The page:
Liberation: Imperius Lex, Part Four (Superman #36 Comic Review)


“Imperius Lex” finale! It’s all-out war on Apokolips! And the denizens of that world are determined to get Superman to claim Darkseid’s throne…and make Luthor pay for betraying them once and for all!

Superman # 36
Writers:  Patrick Gleason & Peter J. Tomasi
Artist:  Doug Mahnke
Inkers:  Jaime Mendoza & Doug Mahnke
Colorist:  Wil Quintana
Cover Artist:  Patrick Gleason & Dean White
Publisher: DC Comics

What You Need to Know:

Kalibak has knocked out Lex Luthor and snuffed out the Fire Pits of Apokolips causing a worldwide blackout.  And he’s not about to accept Luthor or Superman taking Darkseid’s throne.  Just as he attacks Superman and Granny Goodness and her army (with new recruit Lois Lane), the Hunger Dogs show up…with their new leader: Superboy.

What You’ll Find Out:

Ardora and Prophet of Apokolips discuss in voiceover the blackout and ongoing civil war over Darkseid’s throne as Superman, Lois and Superboy and the Hunger Dogs are caught up in Kalibak’s assault on Granny Goodness and the Female Furies.  Prophet fears the situation is hopeless, but Ardora says it’s not too late.  Maybe they can prove to Superman they truly have good will.

As Kalibak and Granny battle, a parademon attacks an unconscious Lex.  Superboy puts the Hunger Dogs around Lex, but Kalibak steps in and knocks them out of the way. Then he throws Lex into the empty Fire Pit which is millions of miles’ deep. That’s when Ardora, Prophet and their army arrive to throw a cable off of their hovercraft catching Luthor before he falls while firing a laser blasting Kalibak underground.  They then proceed to arrest everyone except for Luthor, Lois, Superboy, and Superman.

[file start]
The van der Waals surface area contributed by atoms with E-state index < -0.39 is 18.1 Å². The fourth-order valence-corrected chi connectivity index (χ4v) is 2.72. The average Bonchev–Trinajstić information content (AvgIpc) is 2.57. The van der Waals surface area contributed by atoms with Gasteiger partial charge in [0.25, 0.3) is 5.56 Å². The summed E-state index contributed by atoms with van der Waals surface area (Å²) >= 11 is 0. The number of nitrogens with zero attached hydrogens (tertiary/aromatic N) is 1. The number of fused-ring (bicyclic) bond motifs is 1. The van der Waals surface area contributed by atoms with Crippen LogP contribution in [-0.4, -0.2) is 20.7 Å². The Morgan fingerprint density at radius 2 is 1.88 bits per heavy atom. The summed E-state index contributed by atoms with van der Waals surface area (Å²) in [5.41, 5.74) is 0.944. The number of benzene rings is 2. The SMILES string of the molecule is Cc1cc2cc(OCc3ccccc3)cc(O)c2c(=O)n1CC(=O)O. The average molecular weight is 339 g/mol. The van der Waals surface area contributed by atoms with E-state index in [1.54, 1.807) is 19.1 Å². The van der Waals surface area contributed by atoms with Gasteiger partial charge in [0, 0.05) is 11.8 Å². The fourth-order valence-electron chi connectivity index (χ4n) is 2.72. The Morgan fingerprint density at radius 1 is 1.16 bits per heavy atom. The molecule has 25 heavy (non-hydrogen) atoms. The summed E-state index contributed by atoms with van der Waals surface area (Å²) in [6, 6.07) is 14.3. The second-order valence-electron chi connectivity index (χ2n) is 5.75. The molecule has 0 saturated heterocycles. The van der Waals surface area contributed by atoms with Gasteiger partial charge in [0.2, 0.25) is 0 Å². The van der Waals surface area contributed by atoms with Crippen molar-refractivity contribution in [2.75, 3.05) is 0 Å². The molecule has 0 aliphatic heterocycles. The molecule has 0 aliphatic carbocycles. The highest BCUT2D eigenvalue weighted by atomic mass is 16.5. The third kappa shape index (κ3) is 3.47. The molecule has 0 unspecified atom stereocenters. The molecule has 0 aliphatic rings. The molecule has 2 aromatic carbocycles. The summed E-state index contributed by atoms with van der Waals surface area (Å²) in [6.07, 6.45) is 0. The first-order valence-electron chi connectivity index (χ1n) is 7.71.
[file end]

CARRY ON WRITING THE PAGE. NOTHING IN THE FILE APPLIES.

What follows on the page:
Superman orders them not to kill anyone: “Mercy is for those who are in need of it.”  Ardora and Prophet explain to him that mercy is an unknown concept to their people.  He asks what will happen to them now…

Superman 36_page twelve

Superman 36_page thirteen + fourteen

Superman tasks Ardora with calling together the governors of the regions and that they find a way to “govern each other according to the people’s needs.”  She agrees and says they’ll do their best. They then wheel in a stasis chamber with Luthor locked inside and also give Superman a Boom Cube to teleport back to Earth.  The cube will also allow them to call him whenever they need his assistance; Superman assures them he will always answer their call.  As they use the cube to return to Earth, Prophet tells Ardora he sees as much chance for hope, peace, and order on Apokolips as we have on Earth.